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  1. #1
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    Canada - Alfred Schmielewski, 71, Mississauga, 11 April 1999

    https://www.mississauga.com/news-sto...is-open-house/


    COLD CASE: Mississauga psychic murdered during his open house

    It has been more than 18 years since the well-known Mississauga psychic, 71-year-old Alfred Schmielewski, was murdered when he answered a knock at the front door of his Lakeview bungalow on April 11, 1999, and police have yet to pin down the killer.
    Schmielewski was hit by several gunshots and Peel Regional Police maintain he was targeted.

    But why?
    Schmielewski, originally from Austria, had advertised his "super psychic" services for many years as Alfred S. Narayana or Narayana Yogi, ESP Consultant.
    Schmielewski's Alexandra Avenue bungalow, where he had lived for about 12 years, had been up for sale for two months prior to his murder, and a 2 to 4 p.m. open house was just wrapping up when he was shot dead.

    There were prospective buyers and a real estate agent in the basement when the psychic was shot repeatedly in the face and chest upstairs, but the killer fled the scene and has evaded arrest since then.
    "He was just telling me about he and his wife having a baby about two weeks ago," said neighbour Barbara MacDonald. "He was a nice, very gentle man, and he told us he had done psychic readings for movie stars and prime ministers."
    Anyone with information can call police at 905-453-2121, ext. 3205 or Peel Crime Stoppers anonymously at 1-800-222-8477
    .
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    Last edited by dotr; 05-21-2017 at 01:06 PM.

  2. #2
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    http://www.mississaugalife.ca/2011/0...the-love-guru/

    The killer’s timing was absolutely perfect; almost supernatural. The yogi was home that Sunday afternoon watching over a real estate agent conducting an open house. The yogi’s tiny home, where he’d lived and conducted his counselling sessions at $125 an hour for the previous 17 years, was for sale. Asking price: $220,000. Just after 3:30pm a couple showed up to view the house. Because it was so small, it didn’t take long. At that very moment, a brief, freak snowstorm blew over the area. Although the temperature was well above freezing, gobs of thick, heavy snow fell from the sky. It cut ground-level visibility to near zero and deadened all sound completely. The killer, police suspect, parked his or her vehicle on the south side of the dead end of 9th Street, one house north and just east of Yogi Narayana’s home. It was less than 30 metres to his door.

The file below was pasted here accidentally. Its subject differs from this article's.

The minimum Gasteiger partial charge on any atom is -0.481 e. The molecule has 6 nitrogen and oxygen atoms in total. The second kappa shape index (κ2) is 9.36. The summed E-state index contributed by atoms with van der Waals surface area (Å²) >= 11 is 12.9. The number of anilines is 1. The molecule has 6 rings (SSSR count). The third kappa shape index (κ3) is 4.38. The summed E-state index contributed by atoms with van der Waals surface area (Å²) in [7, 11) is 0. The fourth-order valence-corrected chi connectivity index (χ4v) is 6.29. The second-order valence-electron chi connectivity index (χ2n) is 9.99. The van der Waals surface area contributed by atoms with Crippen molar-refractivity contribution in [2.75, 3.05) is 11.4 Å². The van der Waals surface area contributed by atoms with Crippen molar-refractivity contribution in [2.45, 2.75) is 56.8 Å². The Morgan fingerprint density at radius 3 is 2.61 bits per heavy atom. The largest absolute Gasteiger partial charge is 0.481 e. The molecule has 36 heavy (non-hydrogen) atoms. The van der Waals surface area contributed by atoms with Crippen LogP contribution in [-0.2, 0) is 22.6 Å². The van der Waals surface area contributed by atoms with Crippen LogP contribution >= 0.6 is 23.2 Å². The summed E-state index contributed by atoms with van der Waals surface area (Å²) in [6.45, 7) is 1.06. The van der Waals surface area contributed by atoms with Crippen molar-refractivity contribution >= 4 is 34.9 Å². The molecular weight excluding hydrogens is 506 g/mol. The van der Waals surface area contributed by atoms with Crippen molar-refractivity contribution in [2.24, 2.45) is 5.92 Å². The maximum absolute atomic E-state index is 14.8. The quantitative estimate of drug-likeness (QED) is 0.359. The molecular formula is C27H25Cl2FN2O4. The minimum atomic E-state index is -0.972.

“There was a singleness of purpose by the person who came to kill him,” Peel Regional Police Superintendent Frank Roselli says now, almost 11 years later. “Somebody wanted him dead, wanted to make sure he was dead.” Roselli uses the term “somebody”, because, despite thousands of man hours spent, the killing remains stubbornly unsolved.

    Seconds before 3:50pm in Narayana’s basement the prospective home buyers and the real estate agent heard an exchange of voices, then a series of pops, followed by what sounded like someone dropping to the floor above them. They ran upstairs and found Narayana’s 6ft 7” frame crumpled just inside the storm door of the home, smoke from the gunfire still in the air. He’d been shot multiple times in the head at point-blank range from a slight upward angle, not surprising given the yogi’s stature. Gunshot residue was found on his face and chest
    Detectives tracked back to his yoga studio and spoke with former students, psychic peers and everyone who’d ever dealt with him. “We interviewed well over 900 people who knew him or were his clients, administered about a half dozen polygraph tests. It was an incredible amount of work, but we came away with frustratingly little,” Roselli says. “Except for the one phone call, we never came what I’d say was close.”

    On day two of the investigation, a call was transferred into the homicide office from the Peel Police switchboard. Roselli just happened to pick it up. “The caller said they knew a person who knows the killer’s ID, but is deathly afraid of coming forward,” Roselli recounts. He still avoids identifying the caller’s gender on purpose: one last hold- back for investigators.
    Was the call a ruse, designed to see how close investigators were getting to the killer, or a possible attempt to implicate an unknown enemy? That remains a mystery too; the follow-up call never came. Roselli acted as lead for 17 murder investigations and Alfred S. Schmielewski, a.k.a. Yogi S. Narayana, remains the only one marked unsolved.
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  3. #3
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    http://ew.com/article/2015/06/22/wes...rue-detective/
    How 'The Western Book of the Dead' and 'True Detective' are related

    Isabella Biedenharn@isabella324

    Posted on June 22, 2015
    True Detective is so laden with literary references that the burden of explaining them is probably better suited to a college thesis. But that won’t stop us from attempting to do so. While season 1’s foggy bayou took inspiration from supernatural gothic horror, season 2 takes a more mystical, spiritual route—not to mention a distinctly pessimistic one. Season 2’s first epiosde takes its title from an actual book, The Western Book of the Dead. One version was written by a man named Alfred Schmielewski, who went by the name “Yogi A.S. Narayana.” Narayana was a mid-20th century mystic and alleged psychic, who predicted his own immortality—and was reportedly killed in a mysterious and fortuitous murder that remains unsolved.



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